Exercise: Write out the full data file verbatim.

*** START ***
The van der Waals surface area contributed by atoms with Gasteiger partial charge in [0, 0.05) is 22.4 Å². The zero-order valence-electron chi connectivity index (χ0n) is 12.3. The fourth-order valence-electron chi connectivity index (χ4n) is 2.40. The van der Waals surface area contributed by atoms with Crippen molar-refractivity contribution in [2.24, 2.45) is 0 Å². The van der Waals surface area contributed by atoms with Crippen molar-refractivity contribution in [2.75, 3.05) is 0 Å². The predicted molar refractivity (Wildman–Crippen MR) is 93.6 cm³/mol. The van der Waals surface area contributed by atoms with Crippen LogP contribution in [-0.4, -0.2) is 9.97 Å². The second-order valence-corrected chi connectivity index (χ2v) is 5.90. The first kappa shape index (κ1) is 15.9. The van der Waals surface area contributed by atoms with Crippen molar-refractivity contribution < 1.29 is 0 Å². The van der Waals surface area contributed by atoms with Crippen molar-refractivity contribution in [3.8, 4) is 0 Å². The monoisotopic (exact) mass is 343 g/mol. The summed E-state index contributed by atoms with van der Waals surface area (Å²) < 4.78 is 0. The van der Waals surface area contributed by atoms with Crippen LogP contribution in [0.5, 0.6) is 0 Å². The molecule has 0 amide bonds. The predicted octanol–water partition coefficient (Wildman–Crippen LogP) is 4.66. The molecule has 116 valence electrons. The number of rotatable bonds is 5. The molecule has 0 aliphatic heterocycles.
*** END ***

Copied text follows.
The van der Waals surface area contributed by atoms with Gasteiger partial charge in [0, 0.05) is 22.4 Å². The zero-order valence-electron chi connectivity index (χ0n) is 12.3. The fourth-order valence-electron chi connectivity index (χ4n) is 2.40. The van der Waals surface area contributed by atoms with Crippen molar-refractivity contribution in [2.24, 2.45) is 0 Å². The van der Waals surface area contributed by atoms with Crippen molar-refractivity contribution in [2.75, 3.05) is 0 Å². The predicted molar refractivity (Wildman–Crippen MR) is 93.6 cm³/mol. The van der Waals surface area contributed by atoms with Crippen LogP contribution in [-0.4, -0.2) is 9.97 Å². The second-order valence-corrected chi connectivity index (χ2v) is 5.90. The first kappa shape index (κ1) is 15.9. The van der Waals surface area contributed by atoms with Crippen molar-refractivity contribution < 1.29 is 0 Å². The van der Waals surface area contributed by atoms with Crippen molar-refractivity contribution in [3.8, 4) is 0 Å². The monoisotopic (exact) mass is 343 g/mol. The summed E-state index contributed by atoms with van der Waals surface area (Å²) < 4.78 is 0. The van der Waals surface area contributed by atoms with Crippen LogP contribution in [0.5, 0.6) is 0 Å². The molecule has 0 amide bonds. The predicted octanol–water partition coefficient (Wildman–Crippen LogP) is 4.66. The molecule has 116 valence electrons. The number of rotatable bonds is 5. The molecule has 0 aliphatic heterocycles.